Via NBC

I’m proud of the things I’ve accomplished during my 30 years as a NASA engineer at the Kennedy Space Center. But there’s one thing that has never sat right with me. One thing I’ve always regretted, and now feel the need to get off my chest, once and for all.

We accidentally sent the cast of Blossom into space for a couple of hours once.

It was a huge blunder on our part. You see, the cast of Blossom showed up one day completely out of the blue and asked to take a tour of the Space Center. The whole gang was there: Mayim Bialik, Joey Lawrence, Ted Wass, Michael Stoyanov, Jenna von Oÿ—even Barnard Hughes made it out. It was pretty exciting for us, being big fans of the show. Unfortunately, this led to some reckless decision-making on our part.

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The biggest mistake we made was when, halfway through the standard tour, we decided to let the cast of Blossom into the shuttle and give them a full-blown launch simulation. What happened next still haunts me to this day. Maybe it was because we were excited, or maybe it was because we wanted to show off, but we resolved to just go ahead and send them all to space.

The next thing I know, we’re all watching in horror as the cast of one of NBC’s most beloved family sitcoms blasted off into the sky. Just as our equipment told us they had left the earth’s atmosphere, I remember getting this sinking feeling in my stomach, thinking it was all over.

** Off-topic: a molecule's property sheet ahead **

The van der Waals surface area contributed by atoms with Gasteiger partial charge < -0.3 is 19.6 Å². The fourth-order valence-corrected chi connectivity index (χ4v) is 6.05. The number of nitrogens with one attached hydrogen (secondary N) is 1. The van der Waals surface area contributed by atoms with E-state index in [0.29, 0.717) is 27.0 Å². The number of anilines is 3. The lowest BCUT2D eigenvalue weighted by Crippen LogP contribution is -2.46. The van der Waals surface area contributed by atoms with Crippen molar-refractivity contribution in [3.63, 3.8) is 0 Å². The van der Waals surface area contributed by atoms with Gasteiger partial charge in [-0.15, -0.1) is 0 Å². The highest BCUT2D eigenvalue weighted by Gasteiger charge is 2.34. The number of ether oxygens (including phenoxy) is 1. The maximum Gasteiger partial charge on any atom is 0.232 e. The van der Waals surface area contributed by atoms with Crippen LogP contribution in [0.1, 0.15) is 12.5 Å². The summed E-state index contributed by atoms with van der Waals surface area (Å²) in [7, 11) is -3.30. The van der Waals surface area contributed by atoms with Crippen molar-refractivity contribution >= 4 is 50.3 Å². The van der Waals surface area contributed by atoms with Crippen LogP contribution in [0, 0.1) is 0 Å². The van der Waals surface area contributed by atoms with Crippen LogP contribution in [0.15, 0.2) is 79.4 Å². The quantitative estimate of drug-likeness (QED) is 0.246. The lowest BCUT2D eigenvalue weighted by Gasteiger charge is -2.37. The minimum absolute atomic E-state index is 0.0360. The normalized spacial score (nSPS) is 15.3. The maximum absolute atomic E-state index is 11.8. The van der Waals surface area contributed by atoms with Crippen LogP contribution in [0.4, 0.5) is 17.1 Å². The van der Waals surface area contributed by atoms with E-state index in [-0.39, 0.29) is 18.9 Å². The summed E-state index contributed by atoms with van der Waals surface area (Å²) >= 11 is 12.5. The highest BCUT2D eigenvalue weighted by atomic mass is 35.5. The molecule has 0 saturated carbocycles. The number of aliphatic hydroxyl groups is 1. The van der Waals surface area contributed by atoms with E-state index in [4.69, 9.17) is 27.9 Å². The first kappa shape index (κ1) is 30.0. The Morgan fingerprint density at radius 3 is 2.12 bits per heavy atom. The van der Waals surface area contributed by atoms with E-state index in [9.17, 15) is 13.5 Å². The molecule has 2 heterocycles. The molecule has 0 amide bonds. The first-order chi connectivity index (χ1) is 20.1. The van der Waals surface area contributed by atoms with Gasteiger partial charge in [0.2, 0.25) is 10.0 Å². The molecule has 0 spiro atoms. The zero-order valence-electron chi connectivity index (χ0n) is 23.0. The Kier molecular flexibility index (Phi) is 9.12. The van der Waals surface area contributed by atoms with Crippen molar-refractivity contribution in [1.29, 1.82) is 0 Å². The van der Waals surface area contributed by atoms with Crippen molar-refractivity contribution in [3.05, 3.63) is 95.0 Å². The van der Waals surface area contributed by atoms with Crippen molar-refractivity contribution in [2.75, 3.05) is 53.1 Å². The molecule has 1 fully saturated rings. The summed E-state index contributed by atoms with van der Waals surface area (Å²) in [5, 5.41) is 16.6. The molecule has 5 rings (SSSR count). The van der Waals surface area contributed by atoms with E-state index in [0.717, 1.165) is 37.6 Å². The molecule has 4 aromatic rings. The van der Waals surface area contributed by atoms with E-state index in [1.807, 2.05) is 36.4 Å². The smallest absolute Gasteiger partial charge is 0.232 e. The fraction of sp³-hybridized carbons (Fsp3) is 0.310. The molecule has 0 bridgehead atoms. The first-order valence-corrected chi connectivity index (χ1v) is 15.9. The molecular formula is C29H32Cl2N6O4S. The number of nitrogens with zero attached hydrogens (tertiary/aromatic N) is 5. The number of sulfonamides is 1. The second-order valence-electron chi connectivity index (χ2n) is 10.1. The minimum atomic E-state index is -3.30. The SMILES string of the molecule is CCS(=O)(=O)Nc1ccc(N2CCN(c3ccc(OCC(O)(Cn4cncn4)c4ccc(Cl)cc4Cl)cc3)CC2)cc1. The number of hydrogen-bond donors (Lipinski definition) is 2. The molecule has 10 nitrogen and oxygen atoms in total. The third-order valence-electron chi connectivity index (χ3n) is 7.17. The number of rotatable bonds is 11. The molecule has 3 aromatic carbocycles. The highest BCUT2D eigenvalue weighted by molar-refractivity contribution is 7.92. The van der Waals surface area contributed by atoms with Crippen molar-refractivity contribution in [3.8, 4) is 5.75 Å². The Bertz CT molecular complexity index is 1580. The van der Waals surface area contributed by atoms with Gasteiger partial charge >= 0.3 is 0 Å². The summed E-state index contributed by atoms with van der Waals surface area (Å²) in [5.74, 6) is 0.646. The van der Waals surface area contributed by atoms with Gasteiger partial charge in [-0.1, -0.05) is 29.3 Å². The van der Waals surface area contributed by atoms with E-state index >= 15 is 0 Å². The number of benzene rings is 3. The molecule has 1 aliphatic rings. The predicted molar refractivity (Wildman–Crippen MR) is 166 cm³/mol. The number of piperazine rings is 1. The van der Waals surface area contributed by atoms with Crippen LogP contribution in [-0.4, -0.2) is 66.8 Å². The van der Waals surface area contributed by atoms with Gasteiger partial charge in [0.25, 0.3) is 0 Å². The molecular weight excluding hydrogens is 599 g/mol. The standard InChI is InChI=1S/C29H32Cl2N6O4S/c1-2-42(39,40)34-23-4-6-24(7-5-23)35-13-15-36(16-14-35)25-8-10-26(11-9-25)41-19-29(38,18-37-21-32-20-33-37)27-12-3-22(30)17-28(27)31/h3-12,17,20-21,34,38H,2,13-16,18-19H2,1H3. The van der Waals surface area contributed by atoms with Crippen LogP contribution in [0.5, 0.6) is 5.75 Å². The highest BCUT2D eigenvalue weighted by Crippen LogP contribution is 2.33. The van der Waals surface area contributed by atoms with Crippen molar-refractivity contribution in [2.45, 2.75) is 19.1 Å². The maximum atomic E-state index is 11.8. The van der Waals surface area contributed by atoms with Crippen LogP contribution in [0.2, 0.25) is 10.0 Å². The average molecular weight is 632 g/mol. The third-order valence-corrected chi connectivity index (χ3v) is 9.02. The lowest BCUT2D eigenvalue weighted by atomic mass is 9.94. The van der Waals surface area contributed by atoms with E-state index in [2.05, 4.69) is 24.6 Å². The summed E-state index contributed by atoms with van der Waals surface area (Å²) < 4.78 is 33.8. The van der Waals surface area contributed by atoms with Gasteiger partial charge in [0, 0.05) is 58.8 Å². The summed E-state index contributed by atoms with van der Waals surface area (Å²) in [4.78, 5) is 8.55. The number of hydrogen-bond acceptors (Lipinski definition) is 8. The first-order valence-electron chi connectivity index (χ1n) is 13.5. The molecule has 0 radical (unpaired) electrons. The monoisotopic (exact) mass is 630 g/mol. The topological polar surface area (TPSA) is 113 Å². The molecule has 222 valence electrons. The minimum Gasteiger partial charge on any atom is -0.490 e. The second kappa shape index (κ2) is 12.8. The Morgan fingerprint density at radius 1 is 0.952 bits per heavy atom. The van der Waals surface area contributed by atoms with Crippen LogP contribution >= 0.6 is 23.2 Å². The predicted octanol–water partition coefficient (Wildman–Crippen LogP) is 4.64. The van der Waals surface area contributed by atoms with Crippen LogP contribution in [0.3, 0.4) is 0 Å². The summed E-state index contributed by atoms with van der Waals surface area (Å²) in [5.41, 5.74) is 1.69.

The next thing I know, we’re all watching in horror as the cast of one of NBC’s most beloved family sitcoms blasted off into the sky.

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You’ve got to understand the stakes. America loved that family. There was Mr. Russo with his single-dad, struggling-musician charm (played by the tremendously talented Ted Wass), and Blossom’s brother Tony (Michael Stoyanov in a career-defining role) with his history of drug addiction that seemed pretty edgy for a family sitcom at the time. And, of course, the lovable Blossom, a role that made Mayim Bialik into a ’90s icon.

If we’d lost them in orbit, we’d have been in huge trouble. Our funding cut in half. Our jobs on the line. Blossom almost certainly canceled. It would’ve been a disaster for everyone involved.

Well, they were up there for a couple of hours, orbiting the planet on autopilot, before we figured out a way to get them back home. Luckily, it turned out Ted Wass actually had some experience as a pilot, and we were able to talk him through the return path. When he brought them in for a landing at the Space Center just a few short hours after liftoff, we all breathed a collective sigh of relief. Everyone was okay, if a little shaken up. Joey Lawrence wasn’t even aware of what had happened since he’d passed out from fear during the launch. In the end, the cast were good sports about the whole thing.

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But we never should’ve put the cast of Blossom in a position where they could be launched into space for a couple of hours on accident. It was hugely irresponsible of us. I’m just thankful everything turned out all right, because it easily could not have, and that would’ve been awful.